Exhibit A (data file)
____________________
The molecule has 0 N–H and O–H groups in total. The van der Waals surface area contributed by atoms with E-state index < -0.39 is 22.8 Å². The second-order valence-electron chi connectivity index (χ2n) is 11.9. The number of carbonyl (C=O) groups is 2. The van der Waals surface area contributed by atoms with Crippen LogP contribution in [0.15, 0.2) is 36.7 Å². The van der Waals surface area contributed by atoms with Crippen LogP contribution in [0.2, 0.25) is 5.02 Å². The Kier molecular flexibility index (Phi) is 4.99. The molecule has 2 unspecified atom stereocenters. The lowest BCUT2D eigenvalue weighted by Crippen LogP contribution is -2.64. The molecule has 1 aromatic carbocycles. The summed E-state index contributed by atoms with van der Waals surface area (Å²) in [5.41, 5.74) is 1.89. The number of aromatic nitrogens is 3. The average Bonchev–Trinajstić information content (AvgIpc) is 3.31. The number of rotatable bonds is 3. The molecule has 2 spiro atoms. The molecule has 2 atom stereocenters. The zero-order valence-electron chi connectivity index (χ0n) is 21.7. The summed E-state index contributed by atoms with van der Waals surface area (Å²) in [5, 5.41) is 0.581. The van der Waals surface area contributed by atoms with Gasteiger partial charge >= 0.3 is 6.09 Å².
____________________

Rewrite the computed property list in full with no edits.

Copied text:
The molecule has 0 N–H and O–H groups in total. The van der Waals surface area contributed by atoms with E-state index < -0.39 is 22.8 Å². The second-order valence-electron chi connectivity index (χ2n) is 11.9. The number of carbonyl (C=O) groups is 2. The van der Waals surface area contributed by atoms with Crippen LogP contribution in [0.15, 0.2) is 36.7 Å². The van der Waals surface area contributed by atoms with Crippen LogP contribution in [0.2, 0.25) is 5.02 Å². The Kier molecular flexibility index (Phi) is 4.99. The molecule has 2 unspecified atom stereocenters. The lowest BCUT2D eigenvalue weighted by Crippen LogP contribution is -2.64. The molecule has 1 aromatic carbocycles. The summed E-state index contributed by atoms with van der Waals surface area (Å²) in [5.41, 5.74) is 1.89. The number of aromatic nitrogens is 3. The average Bonchev–Trinajstić information content (AvgIpc) is 3.31. The number of rotatable bonds is 3. The molecule has 2 spiro atoms. The molecule has 2 atom stereocenters. The zero-order valence-electron chi connectivity index (χ0n) is 21.7. The summed E-state index contributed by atoms with van der Waals surface area (Å²) in [5, 5.41) is 0.581. The van der Waals surface area contributed by atoms with Gasteiger partial charge >= 0.3 is 6.09 Å².